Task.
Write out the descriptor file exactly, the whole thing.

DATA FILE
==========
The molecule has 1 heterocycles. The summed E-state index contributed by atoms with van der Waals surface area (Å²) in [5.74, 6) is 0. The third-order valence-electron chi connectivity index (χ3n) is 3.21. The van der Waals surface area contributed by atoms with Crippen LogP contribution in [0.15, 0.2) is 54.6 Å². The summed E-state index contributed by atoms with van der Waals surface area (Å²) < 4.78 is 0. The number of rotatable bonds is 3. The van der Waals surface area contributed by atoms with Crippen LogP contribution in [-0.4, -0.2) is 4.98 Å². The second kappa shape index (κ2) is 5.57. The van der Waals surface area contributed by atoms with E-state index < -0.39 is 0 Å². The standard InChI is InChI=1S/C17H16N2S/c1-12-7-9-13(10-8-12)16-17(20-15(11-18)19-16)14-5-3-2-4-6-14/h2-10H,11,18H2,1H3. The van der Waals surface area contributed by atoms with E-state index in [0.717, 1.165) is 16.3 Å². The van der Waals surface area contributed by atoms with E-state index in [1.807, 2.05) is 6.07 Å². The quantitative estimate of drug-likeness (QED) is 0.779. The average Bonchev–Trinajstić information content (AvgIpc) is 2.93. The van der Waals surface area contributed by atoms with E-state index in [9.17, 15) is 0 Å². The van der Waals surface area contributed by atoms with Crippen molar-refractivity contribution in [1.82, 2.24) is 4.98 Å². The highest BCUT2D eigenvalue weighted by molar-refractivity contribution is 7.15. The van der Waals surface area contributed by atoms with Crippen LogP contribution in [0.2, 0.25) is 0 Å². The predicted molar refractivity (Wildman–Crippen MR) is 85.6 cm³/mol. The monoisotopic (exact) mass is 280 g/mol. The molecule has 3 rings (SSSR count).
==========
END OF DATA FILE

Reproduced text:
The molecule has 1 heterocycles. The summed E-state index contributed by atoms with van der Waals surface area (Å²) in [5.74, 6) is 0. The third-order valence-electron chi connectivity index (χ3n) is 3.21. The van der Waals surface area contributed by atoms with Crippen LogP contribution in [0.15, 0.2) is 54.6 Å². The summed E-state index contributed by atoms with van der Waals surface area (Å²) < 4.78 is 0. The number of rotatable bonds is 3. The van der Waals surface area contributed by atoms with Crippen LogP contribution in [-0.4, -0.2) is 4.98 Å². The second kappa shape index (κ2) is 5.57. The van der Waals surface area contributed by atoms with E-state index < -0.39 is 0 Å². The standard InChI is InChI=1S/C17H16N2S/c1-12-7-9-13(10-8-12)16-17(20-15(11-18)19-16)14-5-3-2-4-6-14/h2-10H,11,18H2,1H3. The van der Waals surface area contributed by atoms with E-state index in [0.717, 1.165) is 16.3 Å². The van der Waals surface area contributed by atoms with E-state index in [1.807, 2.05) is 6.07 Å². The quantitative estimate of drug-likeness (QED) is 0.779. The average Bonchev–Trinajstić information content (AvgIpc) is 2.93. The van der Waals surface area contributed by atoms with E-state index in [9.17, 15) is 0 Å². The van der Waals surface area contributed by atoms with Crippen molar-refractivity contribution in [1.82, 2.24) is 4.98 Å². The highest BCUT2D eigenvalue weighted by molar-refractivity contribution is 7.15. The van der Waals surface area contributed by atoms with Crippen LogP contribution in [0.2, 0.25) is 0 Å². The predicted molar refractivity (Wildman–Crippen MR) is 85.6 cm³/mol. The monoisotopic (exact) mass is 280 g/mol. The molecule has 3 rings (SSSR count).